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Diagnosing Back Pain Symptoms

How Physicians Diagnose Back Pain

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Updated August 31, 2010

Diagnosis of back pain is usually made after a doctor takes a medical history, gives a physical exam, and sometimes uses additional imaging and lab tests. It is important to realize that diagnosis will probably not directly reveal the cause of back or neck pain. The purpose of an exam and tests for back pain is to show the normalities and abnormalities of the spine. The doctor will then correlate signs and symptoms with the results of tests and examinations to come up with a diagnosis.

Very often, doctors can find no anatomical cause of the pain. Additionally, imaging studies might reveal a spine fraught with problems, but the patient experiences no pain.

Medical History

The medical history is like an interview between you and your doctor. In the medical history, your doctor is looking for information she or he can use in the hunt to identify the nature or cause of your problem. Doctors also look for "red flags" during the history. Red flags are indicators of serious medical conditions, such as cancer.

Examples of valuable information for the doctor include: location and intensity of pain, pain patterns, what relieves it and what makes it worse, how the pain affects your functioning and more. You will also be asked about any other medical conditions you may have now or had in the past. This includes questions about psychological problems, especially depression. Research shows that psychological factors have a strong association with both the onset of back pain and the development of chronic back pain; therefore, questions about it are included in the medical history.

It is important to be thorough and honest when discussing your present condition and your past medical history with your doctor. This is because the information you provide during the medical history is used as a guideline when planning treatment and selecting specific drugs.

Physical Examination

The physical exam is used by the doctor to follow up on the information gleaned from the medical history. Here the doctor uses a number of specific manually administered tests to assist her or him in ruling out or confirming a diagnosis. Examples of tests used in the exam include placing you in positions that correlate with known back conditions to see if they reproduce your pain, tests for muscle strength, atrophy and tightness, and joint range of motion, and reflex testing. Sometimes the results of the exam combined with the results from the history indicate to the doctor the need for further testing.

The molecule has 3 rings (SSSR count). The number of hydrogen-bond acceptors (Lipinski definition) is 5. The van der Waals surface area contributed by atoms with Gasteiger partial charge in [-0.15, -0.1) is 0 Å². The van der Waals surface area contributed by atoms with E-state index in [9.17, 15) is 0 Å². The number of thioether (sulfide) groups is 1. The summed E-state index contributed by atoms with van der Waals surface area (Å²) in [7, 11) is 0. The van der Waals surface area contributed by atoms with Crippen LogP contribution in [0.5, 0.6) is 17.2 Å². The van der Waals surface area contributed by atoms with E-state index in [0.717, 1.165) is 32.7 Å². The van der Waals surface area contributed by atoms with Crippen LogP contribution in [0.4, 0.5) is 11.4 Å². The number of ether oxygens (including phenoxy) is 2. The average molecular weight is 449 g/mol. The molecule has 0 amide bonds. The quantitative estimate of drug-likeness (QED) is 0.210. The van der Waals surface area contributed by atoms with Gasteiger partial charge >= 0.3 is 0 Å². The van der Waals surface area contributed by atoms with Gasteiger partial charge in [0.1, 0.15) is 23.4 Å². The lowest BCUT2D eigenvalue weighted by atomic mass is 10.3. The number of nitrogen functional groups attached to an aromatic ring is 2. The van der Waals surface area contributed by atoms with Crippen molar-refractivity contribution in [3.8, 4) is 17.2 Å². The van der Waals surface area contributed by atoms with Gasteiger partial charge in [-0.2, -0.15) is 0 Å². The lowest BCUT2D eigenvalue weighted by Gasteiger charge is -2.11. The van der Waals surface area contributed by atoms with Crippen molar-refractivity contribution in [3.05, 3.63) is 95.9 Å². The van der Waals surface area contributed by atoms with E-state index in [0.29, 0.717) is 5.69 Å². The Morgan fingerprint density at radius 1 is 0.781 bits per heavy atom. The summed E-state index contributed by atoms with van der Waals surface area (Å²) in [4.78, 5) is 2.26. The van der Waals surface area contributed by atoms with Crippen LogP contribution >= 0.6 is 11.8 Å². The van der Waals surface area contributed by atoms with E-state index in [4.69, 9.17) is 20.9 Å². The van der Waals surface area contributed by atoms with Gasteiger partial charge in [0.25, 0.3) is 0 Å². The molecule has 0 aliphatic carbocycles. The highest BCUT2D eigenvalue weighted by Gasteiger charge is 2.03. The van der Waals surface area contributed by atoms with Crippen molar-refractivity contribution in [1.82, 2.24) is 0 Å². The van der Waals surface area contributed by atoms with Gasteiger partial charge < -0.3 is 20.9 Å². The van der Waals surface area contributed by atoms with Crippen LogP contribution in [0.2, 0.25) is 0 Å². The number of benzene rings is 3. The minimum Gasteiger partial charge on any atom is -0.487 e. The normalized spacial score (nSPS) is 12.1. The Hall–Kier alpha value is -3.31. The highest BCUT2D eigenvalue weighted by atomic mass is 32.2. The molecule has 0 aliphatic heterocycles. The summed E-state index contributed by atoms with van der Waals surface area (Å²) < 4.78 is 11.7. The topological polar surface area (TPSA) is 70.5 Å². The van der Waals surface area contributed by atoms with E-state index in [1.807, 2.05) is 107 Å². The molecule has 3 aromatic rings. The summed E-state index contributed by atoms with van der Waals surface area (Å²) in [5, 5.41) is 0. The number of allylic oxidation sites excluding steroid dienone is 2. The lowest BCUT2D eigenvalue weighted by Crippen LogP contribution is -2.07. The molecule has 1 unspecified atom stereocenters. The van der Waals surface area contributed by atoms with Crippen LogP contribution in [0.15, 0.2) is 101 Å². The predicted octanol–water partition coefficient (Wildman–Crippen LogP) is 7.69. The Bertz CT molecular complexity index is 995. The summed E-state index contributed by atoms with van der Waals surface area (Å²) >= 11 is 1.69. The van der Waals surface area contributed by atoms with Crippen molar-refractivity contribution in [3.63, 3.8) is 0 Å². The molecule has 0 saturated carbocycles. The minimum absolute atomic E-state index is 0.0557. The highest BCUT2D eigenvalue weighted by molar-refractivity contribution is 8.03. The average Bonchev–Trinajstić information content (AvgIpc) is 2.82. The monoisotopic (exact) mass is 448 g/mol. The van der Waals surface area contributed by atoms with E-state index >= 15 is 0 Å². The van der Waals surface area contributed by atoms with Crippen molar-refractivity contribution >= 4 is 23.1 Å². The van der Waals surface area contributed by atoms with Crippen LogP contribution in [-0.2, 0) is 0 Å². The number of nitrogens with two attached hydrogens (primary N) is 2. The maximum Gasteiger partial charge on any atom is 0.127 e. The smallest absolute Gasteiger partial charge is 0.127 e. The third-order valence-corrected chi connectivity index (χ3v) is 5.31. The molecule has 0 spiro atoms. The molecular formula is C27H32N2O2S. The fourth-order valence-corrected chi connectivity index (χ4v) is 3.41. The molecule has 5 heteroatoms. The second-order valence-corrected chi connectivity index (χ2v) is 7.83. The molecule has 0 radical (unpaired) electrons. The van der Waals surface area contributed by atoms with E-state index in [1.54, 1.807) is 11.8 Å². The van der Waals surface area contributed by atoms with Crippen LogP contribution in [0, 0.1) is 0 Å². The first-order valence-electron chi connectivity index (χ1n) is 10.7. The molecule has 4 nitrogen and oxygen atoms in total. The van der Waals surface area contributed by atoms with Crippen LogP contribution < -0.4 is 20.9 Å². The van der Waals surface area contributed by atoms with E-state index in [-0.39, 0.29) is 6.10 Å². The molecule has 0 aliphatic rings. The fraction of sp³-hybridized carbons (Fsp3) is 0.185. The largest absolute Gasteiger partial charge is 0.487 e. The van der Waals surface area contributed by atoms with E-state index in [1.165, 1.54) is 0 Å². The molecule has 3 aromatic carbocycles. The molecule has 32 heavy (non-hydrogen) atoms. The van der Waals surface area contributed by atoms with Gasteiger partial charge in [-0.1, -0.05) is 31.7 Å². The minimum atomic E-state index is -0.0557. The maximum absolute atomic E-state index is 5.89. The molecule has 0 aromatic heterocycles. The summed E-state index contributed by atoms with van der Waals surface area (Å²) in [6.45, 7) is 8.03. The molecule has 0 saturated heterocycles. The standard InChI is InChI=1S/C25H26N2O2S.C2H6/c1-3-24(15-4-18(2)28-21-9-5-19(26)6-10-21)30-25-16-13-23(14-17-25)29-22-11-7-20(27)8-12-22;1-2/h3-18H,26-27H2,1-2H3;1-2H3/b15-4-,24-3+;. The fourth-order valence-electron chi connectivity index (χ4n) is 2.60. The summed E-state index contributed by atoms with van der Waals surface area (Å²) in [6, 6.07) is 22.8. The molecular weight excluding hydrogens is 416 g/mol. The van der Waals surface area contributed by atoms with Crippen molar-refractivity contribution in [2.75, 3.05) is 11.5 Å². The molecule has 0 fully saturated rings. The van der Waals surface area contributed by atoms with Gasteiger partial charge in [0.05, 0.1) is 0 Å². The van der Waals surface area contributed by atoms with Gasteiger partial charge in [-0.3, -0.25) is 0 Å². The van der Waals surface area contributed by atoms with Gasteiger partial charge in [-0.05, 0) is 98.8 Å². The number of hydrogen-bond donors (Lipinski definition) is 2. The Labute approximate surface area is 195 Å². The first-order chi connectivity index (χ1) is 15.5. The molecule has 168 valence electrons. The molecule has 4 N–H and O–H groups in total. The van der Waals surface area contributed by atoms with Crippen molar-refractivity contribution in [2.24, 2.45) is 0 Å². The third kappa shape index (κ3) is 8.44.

Diagnostic Tests

In some cases imaging and lab tests are done to help relate conditions of the spine with your stated symptoms. There are a number of imaging tests, but the MRI is often what the doctor will order, especially if she or he suspects sciatica, or if you previously had neurological problems, back surgery, or to rule out Cauda Equina Syndrome, cancer or infection. With the age of technology upon us, medical establishments rely more on these types of tests to diagnose back pain.

While the tests can be revealing, some think that doctors depend on them to the exclusion of the most reliable diagnostics tools -- that of the physical exam. These critics believe that the tests relegate back pain into only what can be seen on a film, when in reality, there are many factors, from fitness level, to psychological factors, and more, that create back pain in most patients. The critics also believe that history taking and physical exam skills are being lost by those doctors who rely almost exclusively on tests.

Sources:
Institute for Clinical Systems Improvement (ICSI). Assessment and management of chronic pain. Bloomington (MN): Institute for Clinical Systems Improvement (ICSI); 2005 Nov

Woby, S.R., Roach, N.K., Urmston, M., Watson, P.J., "The relation between cognitive factors and levels of pain and disability in chronic low back pain patients presenting for physiotherapy." Eur J Pain 2007 Mar 12.

Hasenbring, M. Hallner, D., Klasen, B, Psychological mechanisms in the transition from acute to chronic pain: over or underrated? Schmerz 2001 Dec: 15(6)

Bradley WG Jr, Seidenwurm DJ, Brunberg JA, Davis PC, DE La Paz RL, Dormont D, Hackney DB, Jordan JE, Karis JP, Mukherji SK, Turski PA, Wippold FJ, Zimmerman RD, McDermott MW, Sloan MA, Expert Panel on Neurologic Imaging. Low back pain. [online publication]. Reston (VA): American College of Radiology (ACR); 2005.

Deyo, R. A., Patrick, D.L. Hope or Hype: The Obsession With Medical Advances and the High Cost of False Promises. AMACOM Books. New York 2005

Gould, H.J. III, M.D., Ph.D. (2007). Understanding Pain. Saint Paul, MN: Demos.

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